Can Californian activism derail cable consolidation?

6 July 2014 by Steve Blum
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The California Public Utilities Commission might have something to say about the proposed Comcast/Time-Warner merger and the follow-on market swapping with Charter Communications. Most of the regulatory and legal approval focus has been on Washington, where the department of justice and the FCC are looking at issues such as compliance with anti-trust laws and the impact on the national broadband and television service markets. But according to an article in the Capitol Weekly, there’s an argument to be made that the CPUC has a major role to play too.

The CPUC barely regulates cable companies as video providers, but has a bit more authority when it comes to telephone service, which those companies also provide. It would be difficult – impossible, I’d say – to claim that the proposed merger/market swap would be anti-competitive in regards to phone service, since AT&T still dominates the landline business in California. But, so the argument goes, the decision by a federal appeals court last January that upset the network neutrality apple cart also opens the door to both federal and state intervention in broadband markets under certain conditions, such as anti-competitive behavior.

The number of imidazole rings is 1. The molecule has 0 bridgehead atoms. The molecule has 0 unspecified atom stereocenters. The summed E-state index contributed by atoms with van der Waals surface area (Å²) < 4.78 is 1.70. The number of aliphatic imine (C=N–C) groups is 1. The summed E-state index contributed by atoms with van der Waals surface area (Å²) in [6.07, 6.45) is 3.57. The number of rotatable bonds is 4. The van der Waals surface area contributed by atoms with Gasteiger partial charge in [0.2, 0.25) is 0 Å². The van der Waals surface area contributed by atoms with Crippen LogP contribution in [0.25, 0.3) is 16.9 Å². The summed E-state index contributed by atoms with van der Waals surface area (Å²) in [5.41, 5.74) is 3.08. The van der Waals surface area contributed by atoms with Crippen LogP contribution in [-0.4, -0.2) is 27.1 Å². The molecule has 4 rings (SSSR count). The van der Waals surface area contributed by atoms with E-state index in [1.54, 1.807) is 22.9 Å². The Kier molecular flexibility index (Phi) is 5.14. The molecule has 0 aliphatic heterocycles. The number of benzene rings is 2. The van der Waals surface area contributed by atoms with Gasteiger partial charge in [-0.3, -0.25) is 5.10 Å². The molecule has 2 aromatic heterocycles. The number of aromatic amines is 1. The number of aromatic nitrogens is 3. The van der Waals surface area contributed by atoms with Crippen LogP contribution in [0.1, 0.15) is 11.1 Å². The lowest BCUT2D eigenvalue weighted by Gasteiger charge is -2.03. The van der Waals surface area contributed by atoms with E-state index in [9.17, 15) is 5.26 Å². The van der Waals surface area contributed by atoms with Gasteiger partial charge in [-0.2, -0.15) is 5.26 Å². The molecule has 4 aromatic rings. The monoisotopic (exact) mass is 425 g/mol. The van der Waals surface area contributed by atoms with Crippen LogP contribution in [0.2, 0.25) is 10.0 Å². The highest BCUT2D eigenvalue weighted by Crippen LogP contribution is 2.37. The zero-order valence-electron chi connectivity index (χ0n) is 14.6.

Directly addressing control of the Internet service market would be tricky for the CPUC. Although state law still allows the commission to dangle carrots in the form of infrastructure construction subsidies, its stick was whittled down – to nothing, some say – by a law passed two years ago that barred it from regulating Internet services. On the other hand, it has extended telephone-style regulation to telephone-style infrastructure, even when used for broadband purposes.

The CPUC hasn’t said yet if it’s going to do much, if anything – at this point its attention is focused on state-level technicalities. The commission is scheduled to consider modifications to its rules regarding statewide video franchises on Thursday – a matter delayed from the previous meeting. But as currently drafted, all that decision would do it reaffirm that franchise renewals and, by extension, transfers are all but automatic.

There’s no playbook for the CPUC to follow. To get involved, the commissioners would have to take an activist approach on their own initiative. Allowing one company duopoly control of as much as 80% of the California broadband market is no small matter. If there’s a case to be made for activism, this is it.